GF&P is researching ways to slow spread of mussels
FORT PIERRE — Two state fishery officials said Friday there hasn't been any further evidence of quagga mussels and zebra mussels in South Dakota waters since two initial incidents in recent months at Angostura reservoir and Lewis and Clark reservoir.
The state Wildlife Division's fisheries staff, however, is considering possible modifications to its invasive-species management plan, according to fisheries chief John Lott.
He told members of the state Game, Fish and Parks Commission there are good rules already in place that address plants, fish and crayfish.
But mussels involve transportation of water that moves somehow into South Dakota.
"And that is the concern," Lott said.
Fisheries staff will discuss options about reducing the potential for the spread of mussels in transported water via watercraft but the topic is "very complicated" because there are many people with different stakes in the matter, such as recreational boaters, Lott said.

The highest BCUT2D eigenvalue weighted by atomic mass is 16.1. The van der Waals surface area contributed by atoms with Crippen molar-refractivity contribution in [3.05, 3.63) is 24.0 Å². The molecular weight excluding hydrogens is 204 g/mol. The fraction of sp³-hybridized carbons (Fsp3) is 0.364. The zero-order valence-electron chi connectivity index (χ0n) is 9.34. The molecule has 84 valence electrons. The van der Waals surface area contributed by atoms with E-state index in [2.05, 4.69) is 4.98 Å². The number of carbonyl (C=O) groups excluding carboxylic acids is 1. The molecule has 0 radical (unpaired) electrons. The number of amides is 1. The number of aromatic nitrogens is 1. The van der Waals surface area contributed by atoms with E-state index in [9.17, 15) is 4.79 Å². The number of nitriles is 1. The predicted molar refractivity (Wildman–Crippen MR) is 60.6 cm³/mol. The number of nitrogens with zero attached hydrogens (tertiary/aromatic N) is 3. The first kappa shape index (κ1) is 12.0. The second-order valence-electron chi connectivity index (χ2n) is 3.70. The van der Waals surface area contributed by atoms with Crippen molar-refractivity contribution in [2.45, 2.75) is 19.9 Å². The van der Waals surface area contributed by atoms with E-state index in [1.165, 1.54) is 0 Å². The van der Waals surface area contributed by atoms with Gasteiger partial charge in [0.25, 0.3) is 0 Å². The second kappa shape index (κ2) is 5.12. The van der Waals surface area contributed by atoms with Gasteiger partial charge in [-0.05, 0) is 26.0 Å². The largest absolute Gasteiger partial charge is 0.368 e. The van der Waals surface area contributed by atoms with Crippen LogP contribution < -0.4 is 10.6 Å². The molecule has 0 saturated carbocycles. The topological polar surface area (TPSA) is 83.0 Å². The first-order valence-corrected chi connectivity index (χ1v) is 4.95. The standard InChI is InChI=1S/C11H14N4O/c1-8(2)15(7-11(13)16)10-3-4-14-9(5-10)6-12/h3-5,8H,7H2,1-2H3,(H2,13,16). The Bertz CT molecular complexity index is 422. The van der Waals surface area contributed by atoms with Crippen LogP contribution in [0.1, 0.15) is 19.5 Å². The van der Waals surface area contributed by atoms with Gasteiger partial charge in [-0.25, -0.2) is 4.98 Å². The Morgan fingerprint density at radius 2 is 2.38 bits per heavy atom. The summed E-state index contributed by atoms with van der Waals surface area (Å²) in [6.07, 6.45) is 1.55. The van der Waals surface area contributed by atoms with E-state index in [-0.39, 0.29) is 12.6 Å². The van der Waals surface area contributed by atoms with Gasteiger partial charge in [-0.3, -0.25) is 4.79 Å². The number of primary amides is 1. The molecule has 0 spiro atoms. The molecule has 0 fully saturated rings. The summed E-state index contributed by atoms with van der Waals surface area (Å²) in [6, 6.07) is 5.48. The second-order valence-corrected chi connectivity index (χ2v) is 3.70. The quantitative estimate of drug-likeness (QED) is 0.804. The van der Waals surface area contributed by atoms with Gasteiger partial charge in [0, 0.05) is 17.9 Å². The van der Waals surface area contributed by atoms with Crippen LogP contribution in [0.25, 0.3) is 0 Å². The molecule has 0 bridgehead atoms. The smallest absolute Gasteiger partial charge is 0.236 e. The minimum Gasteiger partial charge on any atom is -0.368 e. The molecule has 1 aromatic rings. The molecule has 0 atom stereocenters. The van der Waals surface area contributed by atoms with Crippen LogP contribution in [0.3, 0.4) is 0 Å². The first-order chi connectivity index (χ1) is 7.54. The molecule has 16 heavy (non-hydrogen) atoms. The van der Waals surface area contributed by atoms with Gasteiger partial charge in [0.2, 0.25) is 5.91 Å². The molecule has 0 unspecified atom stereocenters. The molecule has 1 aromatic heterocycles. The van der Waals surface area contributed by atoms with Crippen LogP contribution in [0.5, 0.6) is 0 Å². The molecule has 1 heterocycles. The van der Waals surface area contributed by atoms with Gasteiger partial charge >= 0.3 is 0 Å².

"We will be reviewing what other states have done," he said. Any proposed change in regulations would be presented to the commission in January so they could be in effect by the April start of boating season.
The quagga mussel larvae, known as veligers, were found in a U.S. Bureau of Reclamation water sample at Angostura and were confirmed through a second genetic test, according to Mike Smith. He is the invasive-species program manager in the fisheries section of GF&P.
Nothing further was found in additional samples from Angostura, however, and no adult quagga mussels were found along the shoreline or by scuba divers, Smith said.
Angostura is on the Cheyenne River in southwestern South Dakota. Lewis and Clark reservoir, where the zebra mussel was found Nov. 17, is on the Missouri River in southeastern South Dakota.
A GF&P crew found the zebra mussel during removal of a courtesy boat dock for the winter season. GF&P personnel checked multiple docks on Nov. 18 but didn't find any additional adults
Plans call for further sampling during 2015. GF&P will work with Nebraska biologists regarding Lewis and Clark reservoir and a dive team will return to Angostura.
Smith said both waters now are listed as suspect. An additional finding at either one within a three-year period would mean a positive listing. If multiple year-classes are found, an infected designation would be triggered.